Facing a 0-1 conference record and a four-game losing streak, the men’s soccer team entered their matchup against Princeton Saturday in need of a win to stay competitive in the Ivy League.
Brown was unable to deliver the victory, battling Princeton to a 1-1 tie. The Bears spent most of the game in the lead, but an 87th minute free-kick goal from the Tigers sent the game to overtime, where neither squad could land a decisive blow.
“I’m proud of the energy, effort and fight,” said Head Coach Patrick Laughlin. “For us, it’s a step forward. … We’re close.”
Princeton (6-3-1, 0-1-1 Ivy) looked to have the edge in the opening minutes, as the Tigers dominated possession and threatened with a corner kick opportunity. But the Bears (1-6-1, 0-1-1) held firm and denied the Tigers from taking an early lead.
In the 14th minute, Brown took control of the game with a goal from co-captain Jackson Goebel ’20. Austin Lind ’20 took a pass deep on the near sideline and fired a perfect pass into the goal box. Goebel managed to corral the ball and sent it screaming past Princeton goalkeeper Jacob Schachner for the score. The goal was the first of Goebel’s career and the first shot on goal of the game.
“We started off really hot, which we had a bit of trouble of doing earlier in the season,” said co-captain Daniel Schiller ’20.
As the half continued, the Bears continued to challenge the Princeton defense with deep passes. Derek Waleffe ’22 had a golden opportunity off of a long pass and sent a low shot toward the goal, but Schachner came to the rescue for the Tigers and prevented Brown from taking a two-goal lead. Moments later, Waleffe collected the ball on the near sideline and delivered a pass to Schiller, who was able to beat the defender and send a shot barely wide of the net.
But the Tigers, who also came into this game searching for their first Ivy victory, began to put pressure on the defense and Bruno goalkeeper James Swomley ’22. In the 34th minute, after a sequence of sustained possession in Brown territory, Princeton sent a shot towards Swomley that required an athletic save to maintain the Bruno advantage.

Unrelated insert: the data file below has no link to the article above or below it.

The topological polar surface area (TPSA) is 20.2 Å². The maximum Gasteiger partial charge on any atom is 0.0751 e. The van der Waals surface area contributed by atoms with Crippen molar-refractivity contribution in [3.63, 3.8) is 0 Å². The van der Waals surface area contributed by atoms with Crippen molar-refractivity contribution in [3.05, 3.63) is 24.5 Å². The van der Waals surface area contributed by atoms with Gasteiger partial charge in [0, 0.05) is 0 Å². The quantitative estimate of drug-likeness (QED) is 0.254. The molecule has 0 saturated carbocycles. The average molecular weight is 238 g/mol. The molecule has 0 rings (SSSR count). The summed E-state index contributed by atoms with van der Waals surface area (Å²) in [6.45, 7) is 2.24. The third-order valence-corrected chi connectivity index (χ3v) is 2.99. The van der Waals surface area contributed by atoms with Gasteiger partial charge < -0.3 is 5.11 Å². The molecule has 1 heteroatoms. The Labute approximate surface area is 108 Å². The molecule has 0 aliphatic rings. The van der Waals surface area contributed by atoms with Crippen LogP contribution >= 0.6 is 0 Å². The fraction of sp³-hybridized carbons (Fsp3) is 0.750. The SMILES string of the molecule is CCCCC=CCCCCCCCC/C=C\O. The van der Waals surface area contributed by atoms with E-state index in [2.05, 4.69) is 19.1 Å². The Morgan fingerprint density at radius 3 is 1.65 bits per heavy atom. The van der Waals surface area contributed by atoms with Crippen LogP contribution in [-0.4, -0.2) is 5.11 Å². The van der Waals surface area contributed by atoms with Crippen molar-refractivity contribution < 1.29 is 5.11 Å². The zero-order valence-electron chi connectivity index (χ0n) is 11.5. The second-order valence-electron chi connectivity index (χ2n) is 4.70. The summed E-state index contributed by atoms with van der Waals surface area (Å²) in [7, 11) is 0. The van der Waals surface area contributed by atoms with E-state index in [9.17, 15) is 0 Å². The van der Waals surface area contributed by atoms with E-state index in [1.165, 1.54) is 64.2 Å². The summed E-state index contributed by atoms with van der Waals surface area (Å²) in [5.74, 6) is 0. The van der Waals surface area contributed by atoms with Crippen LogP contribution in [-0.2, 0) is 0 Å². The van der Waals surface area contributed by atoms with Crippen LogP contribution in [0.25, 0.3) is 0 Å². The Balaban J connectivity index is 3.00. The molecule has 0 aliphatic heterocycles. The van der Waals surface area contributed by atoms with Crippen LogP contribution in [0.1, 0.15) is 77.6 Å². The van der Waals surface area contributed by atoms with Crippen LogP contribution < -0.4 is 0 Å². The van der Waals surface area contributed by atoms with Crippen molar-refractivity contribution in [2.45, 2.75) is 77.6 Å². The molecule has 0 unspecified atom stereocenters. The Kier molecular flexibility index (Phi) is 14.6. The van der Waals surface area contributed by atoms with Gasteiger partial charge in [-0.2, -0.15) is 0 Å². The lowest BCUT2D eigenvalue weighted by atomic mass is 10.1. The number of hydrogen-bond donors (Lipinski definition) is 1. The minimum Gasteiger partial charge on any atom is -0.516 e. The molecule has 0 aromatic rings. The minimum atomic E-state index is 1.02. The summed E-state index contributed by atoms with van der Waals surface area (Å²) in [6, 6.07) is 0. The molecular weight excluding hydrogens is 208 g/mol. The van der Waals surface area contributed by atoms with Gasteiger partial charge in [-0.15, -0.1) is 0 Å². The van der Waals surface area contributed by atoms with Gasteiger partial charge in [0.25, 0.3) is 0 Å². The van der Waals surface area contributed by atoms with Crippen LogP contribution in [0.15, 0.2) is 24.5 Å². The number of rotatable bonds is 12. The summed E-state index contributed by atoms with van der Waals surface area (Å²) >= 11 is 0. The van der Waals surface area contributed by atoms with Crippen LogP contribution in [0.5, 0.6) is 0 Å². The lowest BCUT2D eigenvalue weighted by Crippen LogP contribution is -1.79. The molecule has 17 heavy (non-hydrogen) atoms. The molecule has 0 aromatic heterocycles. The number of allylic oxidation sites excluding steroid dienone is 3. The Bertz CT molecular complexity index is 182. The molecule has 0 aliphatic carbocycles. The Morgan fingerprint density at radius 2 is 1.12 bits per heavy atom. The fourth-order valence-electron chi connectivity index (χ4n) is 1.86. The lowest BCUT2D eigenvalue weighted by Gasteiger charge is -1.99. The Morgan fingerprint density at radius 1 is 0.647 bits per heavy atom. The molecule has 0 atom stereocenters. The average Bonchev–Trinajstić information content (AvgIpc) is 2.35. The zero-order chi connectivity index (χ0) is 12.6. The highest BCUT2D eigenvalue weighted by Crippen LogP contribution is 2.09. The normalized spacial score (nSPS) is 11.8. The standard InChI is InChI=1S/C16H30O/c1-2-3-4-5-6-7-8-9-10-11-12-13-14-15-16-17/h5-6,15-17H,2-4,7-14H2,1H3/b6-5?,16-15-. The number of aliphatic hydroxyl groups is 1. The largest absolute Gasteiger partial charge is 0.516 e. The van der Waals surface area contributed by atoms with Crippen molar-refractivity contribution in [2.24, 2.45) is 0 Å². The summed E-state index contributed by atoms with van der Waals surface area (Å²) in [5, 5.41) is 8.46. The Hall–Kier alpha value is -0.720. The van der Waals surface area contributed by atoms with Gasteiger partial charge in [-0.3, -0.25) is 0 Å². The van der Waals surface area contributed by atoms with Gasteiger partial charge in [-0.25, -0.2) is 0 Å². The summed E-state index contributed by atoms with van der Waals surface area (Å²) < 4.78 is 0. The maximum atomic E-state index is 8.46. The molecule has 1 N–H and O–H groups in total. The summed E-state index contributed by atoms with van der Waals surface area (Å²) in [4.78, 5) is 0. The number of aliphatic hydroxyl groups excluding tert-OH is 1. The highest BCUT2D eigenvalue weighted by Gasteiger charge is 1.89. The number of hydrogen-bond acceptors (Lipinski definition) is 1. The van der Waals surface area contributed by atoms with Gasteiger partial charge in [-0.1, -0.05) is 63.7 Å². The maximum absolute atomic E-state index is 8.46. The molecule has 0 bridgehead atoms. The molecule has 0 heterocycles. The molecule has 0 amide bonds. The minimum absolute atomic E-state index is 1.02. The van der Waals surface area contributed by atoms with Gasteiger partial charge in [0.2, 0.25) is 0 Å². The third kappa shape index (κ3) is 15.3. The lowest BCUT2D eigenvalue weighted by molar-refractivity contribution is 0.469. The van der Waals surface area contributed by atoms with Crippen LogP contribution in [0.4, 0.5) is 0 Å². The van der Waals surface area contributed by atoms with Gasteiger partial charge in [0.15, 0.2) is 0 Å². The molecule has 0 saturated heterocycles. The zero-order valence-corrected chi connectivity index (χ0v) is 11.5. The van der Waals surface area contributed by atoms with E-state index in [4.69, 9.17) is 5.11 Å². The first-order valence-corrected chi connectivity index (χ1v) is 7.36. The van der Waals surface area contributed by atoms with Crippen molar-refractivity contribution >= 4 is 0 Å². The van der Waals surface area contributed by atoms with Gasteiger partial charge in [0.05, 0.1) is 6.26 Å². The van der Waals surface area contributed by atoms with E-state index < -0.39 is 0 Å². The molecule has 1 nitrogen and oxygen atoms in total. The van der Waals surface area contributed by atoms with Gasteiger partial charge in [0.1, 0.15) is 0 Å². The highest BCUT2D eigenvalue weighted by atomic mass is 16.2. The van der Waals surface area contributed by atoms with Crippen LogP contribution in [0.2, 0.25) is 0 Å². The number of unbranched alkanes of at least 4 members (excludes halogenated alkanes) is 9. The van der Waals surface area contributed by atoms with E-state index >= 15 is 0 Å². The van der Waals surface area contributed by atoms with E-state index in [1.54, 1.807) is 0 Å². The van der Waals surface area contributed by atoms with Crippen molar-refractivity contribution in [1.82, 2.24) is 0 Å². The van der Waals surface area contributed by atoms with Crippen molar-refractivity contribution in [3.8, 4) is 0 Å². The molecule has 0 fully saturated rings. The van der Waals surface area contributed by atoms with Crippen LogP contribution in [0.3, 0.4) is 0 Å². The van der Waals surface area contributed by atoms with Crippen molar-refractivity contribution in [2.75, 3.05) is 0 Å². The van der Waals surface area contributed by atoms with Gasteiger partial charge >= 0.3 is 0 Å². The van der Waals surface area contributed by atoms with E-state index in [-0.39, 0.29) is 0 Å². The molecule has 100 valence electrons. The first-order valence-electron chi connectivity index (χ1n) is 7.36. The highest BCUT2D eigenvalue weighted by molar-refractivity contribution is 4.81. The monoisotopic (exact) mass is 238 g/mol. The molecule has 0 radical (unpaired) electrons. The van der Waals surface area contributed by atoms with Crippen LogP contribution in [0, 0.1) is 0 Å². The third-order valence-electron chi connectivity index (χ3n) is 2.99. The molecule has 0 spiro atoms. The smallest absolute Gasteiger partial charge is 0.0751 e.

At halftime, the Bears held the lead, but Princeton was more active on offense, leading in shots 8-4, shots on goal 3-2 and corner kicks 7-0.
Early in the second period, the Tigers continued to control possession but were unable to create any meaningful shots. Princeton’s chances for victory seemingly took a major blow in the 54th minute when Truman Gelnovatch earned a red card that put the Tigers down to ten men.
The Bears had a chance to put the game away in the 74th minute, as Goebel eluded the defense on a counterattack and stood wide open at the edge of the18-yard box. Goebel got the ball, took his time and launched a promising shot toward the goal, which was just barely saved by Schachner. Moments later, the Tigers rocketed a deep shot that required a diving, airborne save from Swomley to protect the Bruno lead.
In the 87th minute, the Tigers were awarded a free kick outside of the 18-yard box with a final chance to tie the game. Princeton delivered in the clutch, as Danny Hampton launched a kick that just barely slipped past Swomley to knot the contest at one and send the teams to sudden-death overtime.
“It’s tough letting up a goal like that,” Swomley said. “I’m happy with some parts of my performance with the shot-stopping, but I maybe could have done better with some kicks and crosses.”
Just three minutes into the extra period, Princeton had a perfect chance to end the game on their 20th shot of the matchup, but the ball curled inches wide of the post to keep the Bears alive. A few minutes later, Swomley made a critical save to again deny Princeton the walk-off victory. After 10 minutes of play in the first overtime, the contest went to a final extra stanza.
The second overtime mostly passed quietly, as neither the Bears nor Tigers could find the edge and create a promising scoring opportunity. But with less than 30 seconds to go in the game and Princeton threatening deep in Bruno territory, Swomley made a one-handed, circus save to avoid another stunning goal.
“Maybe at the start of the season, we lose (this) game,” Schiller said. “But we’ve clearly been growing as a team and the desire… is there.”
As the final buzzer rang to end the game in a 1-1 tie, exhausted players from both teams collapsed on the pitch. The game had been very physical, as the Bears and Tigers racked up a total of 38 fouls. Princeton led the Bears 28-12 in total shots, 12-4 in shots on goal and 10-3 in corner kicks.
Princeton plays “at a really high pace and a very intense style of play,” Laughlin said. “We did a great job meeting that. …The guys worked extremely hard.”
The Bears will next take the field at home against Ocean State rival University of Rhode Island Tuesday at 7 p.m.